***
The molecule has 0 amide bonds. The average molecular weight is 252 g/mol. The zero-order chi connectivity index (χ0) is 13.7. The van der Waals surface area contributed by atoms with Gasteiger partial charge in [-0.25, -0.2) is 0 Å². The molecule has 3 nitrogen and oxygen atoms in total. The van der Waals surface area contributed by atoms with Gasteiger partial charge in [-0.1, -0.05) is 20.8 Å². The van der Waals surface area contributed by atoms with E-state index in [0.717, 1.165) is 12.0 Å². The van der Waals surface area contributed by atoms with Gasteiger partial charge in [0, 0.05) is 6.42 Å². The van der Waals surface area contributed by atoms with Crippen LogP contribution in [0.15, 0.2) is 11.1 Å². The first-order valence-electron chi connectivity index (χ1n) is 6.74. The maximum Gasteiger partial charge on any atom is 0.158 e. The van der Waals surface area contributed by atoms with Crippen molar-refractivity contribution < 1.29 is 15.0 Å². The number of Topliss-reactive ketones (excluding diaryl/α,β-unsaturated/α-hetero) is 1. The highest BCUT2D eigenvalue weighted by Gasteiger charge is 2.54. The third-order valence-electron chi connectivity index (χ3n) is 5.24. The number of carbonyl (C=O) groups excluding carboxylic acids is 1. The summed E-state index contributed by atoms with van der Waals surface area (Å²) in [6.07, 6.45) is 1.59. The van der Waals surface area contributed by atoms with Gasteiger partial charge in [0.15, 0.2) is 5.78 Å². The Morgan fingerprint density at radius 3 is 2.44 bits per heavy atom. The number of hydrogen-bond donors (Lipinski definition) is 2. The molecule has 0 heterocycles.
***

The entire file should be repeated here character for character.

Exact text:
The molecule has 0 amide bonds. The average molecular weight is 252 g/mol. The zero-order chi connectivity index (χ0) is 13.7. The van der Waals surface area contributed by atoms with Gasteiger partial charge in [-0.25, -0.2) is 0 Å². The molecule has 3 nitrogen and oxygen atoms in total. The van der Waals surface area contributed by atoms with Gasteiger partial charge in [-0.1, -0.05) is 20.8 Å². The van der Waals surface area contributed by atoms with E-state index in [0.717, 1.165) is 12.0 Å². The van der Waals surface area contributed by atoms with Gasteiger partial charge in [0, 0.05) is 6.42 Å². The van der Waals surface area contributed by atoms with Crippen LogP contribution in [0.15, 0.2) is 11.1 Å². The first-order valence-electron chi connectivity index (χ1n) is 6.74. The maximum Gasteiger partial charge on any atom is 0.158 e. The van der Waals surface area contributed by atoms with Crippen molar-refractivity contribution < 1.29 is 15.0 Å². The number of Topliss-reactive ketones (excluding diaryl/α,β-unsaturated/α-hetero) is 1. The highest BCUT2D eigenvalue weighted by Gasteiger charge is 2.54. The third-order valence-electron chi connectivity index (χ3n) is 5.24. The number of carbonyl (C=O) groups excluding carboxylic acids is 1. The summed E-state index contributed by atoms with van der Waals surface area (Å²) in [6.07, 6.45) is 1.59. The van der Waals surface area contributed by atoms with Gasteiger partial charge in [0.15, 0.2) is 5.78 Å². The Morgan fingerprint density at radius 3 is 2.44 bits per heavy atom. The number of hydrogen-bond donors (Lipinski definition) is 2. The molecule has 0 heterocycles.